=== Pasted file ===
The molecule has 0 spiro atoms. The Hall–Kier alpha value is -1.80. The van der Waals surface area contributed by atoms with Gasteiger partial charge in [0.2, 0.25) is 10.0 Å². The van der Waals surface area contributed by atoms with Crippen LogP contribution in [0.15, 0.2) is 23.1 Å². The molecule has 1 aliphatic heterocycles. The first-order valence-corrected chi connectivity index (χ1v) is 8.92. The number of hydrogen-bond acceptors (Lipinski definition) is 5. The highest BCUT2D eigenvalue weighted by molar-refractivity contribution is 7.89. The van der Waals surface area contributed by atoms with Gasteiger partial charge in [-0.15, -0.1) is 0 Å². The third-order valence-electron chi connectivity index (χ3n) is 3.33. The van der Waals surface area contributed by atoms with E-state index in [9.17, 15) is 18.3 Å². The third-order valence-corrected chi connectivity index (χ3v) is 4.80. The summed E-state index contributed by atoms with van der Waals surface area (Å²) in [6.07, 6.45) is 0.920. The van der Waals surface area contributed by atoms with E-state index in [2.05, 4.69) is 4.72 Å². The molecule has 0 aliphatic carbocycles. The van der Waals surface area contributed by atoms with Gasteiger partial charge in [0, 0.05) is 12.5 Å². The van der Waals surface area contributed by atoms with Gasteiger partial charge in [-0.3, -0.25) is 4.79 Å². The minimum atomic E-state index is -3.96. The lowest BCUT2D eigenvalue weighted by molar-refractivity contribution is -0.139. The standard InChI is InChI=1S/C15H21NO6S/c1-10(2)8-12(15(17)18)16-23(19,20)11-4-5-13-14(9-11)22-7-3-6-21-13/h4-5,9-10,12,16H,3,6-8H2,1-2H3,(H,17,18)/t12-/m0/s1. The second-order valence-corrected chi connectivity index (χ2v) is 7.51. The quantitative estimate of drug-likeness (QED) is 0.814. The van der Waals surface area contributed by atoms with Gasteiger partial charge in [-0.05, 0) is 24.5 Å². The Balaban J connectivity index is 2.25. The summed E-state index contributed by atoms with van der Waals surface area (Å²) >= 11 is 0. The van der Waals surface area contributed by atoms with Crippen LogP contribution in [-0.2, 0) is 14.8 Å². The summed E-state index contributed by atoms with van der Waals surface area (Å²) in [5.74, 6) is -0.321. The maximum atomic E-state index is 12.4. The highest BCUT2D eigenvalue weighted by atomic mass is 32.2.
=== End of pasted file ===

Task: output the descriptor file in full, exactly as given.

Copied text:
The molecule has 0 spiro atoms. The Hall–Kier alpha value is -1.80. The van der Waals surface area contributed by atoms with Gasteiger partial charge in [0.2, 0.25) is 10.0 Å². The van der Waals surface area contributed by atoms with Crippen LogP contribution in [0.15, 0.2) is 23.1 Å². The molecule has 1 aliphatic heterocycles. The first-order valence-corrected chi connectivity index (χ1v) is 8.92. The number of hydrogen-bond acceptors (Lipinski definition) is 5. The highest BCUT2D eigenvalue weighted by molar-refractivity contribution is 7.89. The van der Waals surface area contributed by atoms with Gasteiger partial charge in [-0.15, -0.1) is 0 Å². The third-order valence-electron chi connectivity index (χ3n) is 3.33. The van der Waals surface area contributed by atoms with E-state index in [9.17, 15) is 18.3 Å². The third-order valence-corrected chi connectivity index (χ3v) is 4.80. The summed E-state index contributed by atoms with van der Waals surface area (Å²) in [6.07, 6.45) is 0.920. The van der Waals surface area contributed by atoms with E-state index in [2.05, 4.69) is 4.72 Å². The molecule has 0 aliphatic carbocycles. The van der Waals surface area contributed by atoms with Gasteiger partial charge in [0, 0.05) is 12.5 Å². The van der Waals surface area contributed by atoms with Gasteiger partial charge in [-0.3, -0.25) is 4.79 Å². The minimum atomic E-state index is -3.96. The lowest BCUT2D eigenvalue weighted by molar-refractivity contribution is -0.139. The standard InChI is InChI=1S/C15H21NO6S/c1-10(2)8-12(15(17)18)16-23(19,20)11-4-5-13-14(9-11)22-7-3-6-21-13/h4-5,9-10,12,16H,3,6-8H2,1-2H3,(H,17,18)/t12-/m0/s1. The second-order valence-corrected chi connectivity index (χ2v) is 7.51. The quantitative estimate of drug-likeness (QED) is 0.814. The van der Waals surface area contributed by atoms with Gasteiger partial charge in [-0.05, 0) is 24.5 Å². The Balaban J connectivity index is 2.25. The summed E-state index contributed by atoms with van der Waals surface area (Å²) >= 11 is 0. The van der Waals surface area contributed by atoms with Crippen LogP contribution in [-0.2, 0) is 14.8 Å². The summed E-state index contributed by atoms with van der Waals surface area (Å²) in [5.74, 6) is -0.321. The maximum atomic E-state index is 12.4. The highest BCUT2D eigenvalue weighted by atomic mass is 32.2.